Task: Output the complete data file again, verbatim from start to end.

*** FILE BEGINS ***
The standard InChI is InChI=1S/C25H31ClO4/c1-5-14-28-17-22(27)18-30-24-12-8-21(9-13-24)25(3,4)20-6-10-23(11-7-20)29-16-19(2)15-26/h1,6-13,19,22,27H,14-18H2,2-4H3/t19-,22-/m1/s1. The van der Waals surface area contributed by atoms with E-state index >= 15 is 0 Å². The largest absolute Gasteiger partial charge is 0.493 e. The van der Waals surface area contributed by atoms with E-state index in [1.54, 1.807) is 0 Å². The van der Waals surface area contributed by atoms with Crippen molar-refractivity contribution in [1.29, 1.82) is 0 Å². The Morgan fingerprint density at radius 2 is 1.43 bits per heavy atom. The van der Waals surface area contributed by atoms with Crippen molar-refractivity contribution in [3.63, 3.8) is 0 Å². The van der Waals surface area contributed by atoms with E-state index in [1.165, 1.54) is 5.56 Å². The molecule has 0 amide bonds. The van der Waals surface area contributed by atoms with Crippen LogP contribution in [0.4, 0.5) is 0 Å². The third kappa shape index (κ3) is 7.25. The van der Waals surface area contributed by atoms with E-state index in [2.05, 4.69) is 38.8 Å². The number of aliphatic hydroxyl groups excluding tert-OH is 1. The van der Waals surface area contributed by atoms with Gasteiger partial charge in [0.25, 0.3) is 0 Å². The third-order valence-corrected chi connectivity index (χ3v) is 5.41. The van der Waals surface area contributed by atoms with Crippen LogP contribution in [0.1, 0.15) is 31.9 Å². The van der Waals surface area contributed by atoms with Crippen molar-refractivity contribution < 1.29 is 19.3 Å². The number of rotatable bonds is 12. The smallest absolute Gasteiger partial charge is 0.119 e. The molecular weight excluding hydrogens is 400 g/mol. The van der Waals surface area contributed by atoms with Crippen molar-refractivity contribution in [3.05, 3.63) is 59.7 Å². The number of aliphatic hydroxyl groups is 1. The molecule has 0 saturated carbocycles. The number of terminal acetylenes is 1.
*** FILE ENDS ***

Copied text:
The standard InChI is InChI=1S/C25H31ClO4/c1-5-14-28-17-22(27)18-30-24-12-8-21(9-13-24)25(3,4)20-6-10-23(11-7-20)29-16-19(2)15-26/h1,6-13,19,22,27H,14-18H2,2-4H3/t19-,22-/m1/s1. The van der Waals surface area contributed by atoms with E-state index >= 15 is 0 Å². The largest absolute Gasteiger partial charge is 0.493 e. The van der Waals surface area contributed by atoms with E-state index in [1.54, 1.807) is 0 Å². The van der Waals surface area contributed by atoms with Crippen molar-refractivity contribution in [1.29, 1.82) is 0 Å². The Morgan fingerprint density at radius 2 is 1.43 bits per heavy atom. The van der Waals surface area contributed by atoms with Crippen molar-refractivity contribution in [3.63, 3.8) is 0 Å². The van der Waals surface area contributed by atoms with E-state index in [1.165, 1.54) is 5.56 Å². The molecule has 0 amide bonds. The van der Waals surface area contributed by atoms with Crippen LogP contribution in [0.4, 0.5) is 0 Å². The third kappa shape index (κ3) is 7.25. The van der Waals surface area contributed by atoms with E-state index in [2.05, 4.69) is 38.8 Å². The number of aliphatic hydroxyl groups excluding tert-OH is 1. The van der Waals surface area contributed by atoms with Gasteiger partial charge in [0.25, 0.3) is 0 Å². The third-order valence-corrected chi connectivity index (χ3v) is 5.41. The van der Waals surface area contributed by atoms with Crippen LogP contribution in [0.1, 0.15) is 31.9 Å². The van der Waals surface area contributed by atoms with Crippen molar-refractivity contribution < 1.29 is 19.3 Å². The number of rotatable bonds is 12. The smallest absolute Gasteiger partial charge is 0.119 e. The molecular weight excluding hydrogens is 400 g/mol. The van der Waals surface area contributed by atoms with Crippen molar-refractivity contribution in [3.05, 3.63) is 59.7 Å². The number of aliphatic hydroxyl groups is 1. The molecule has 0 saturated carbocycles. The number of terminal acetylenes is 1.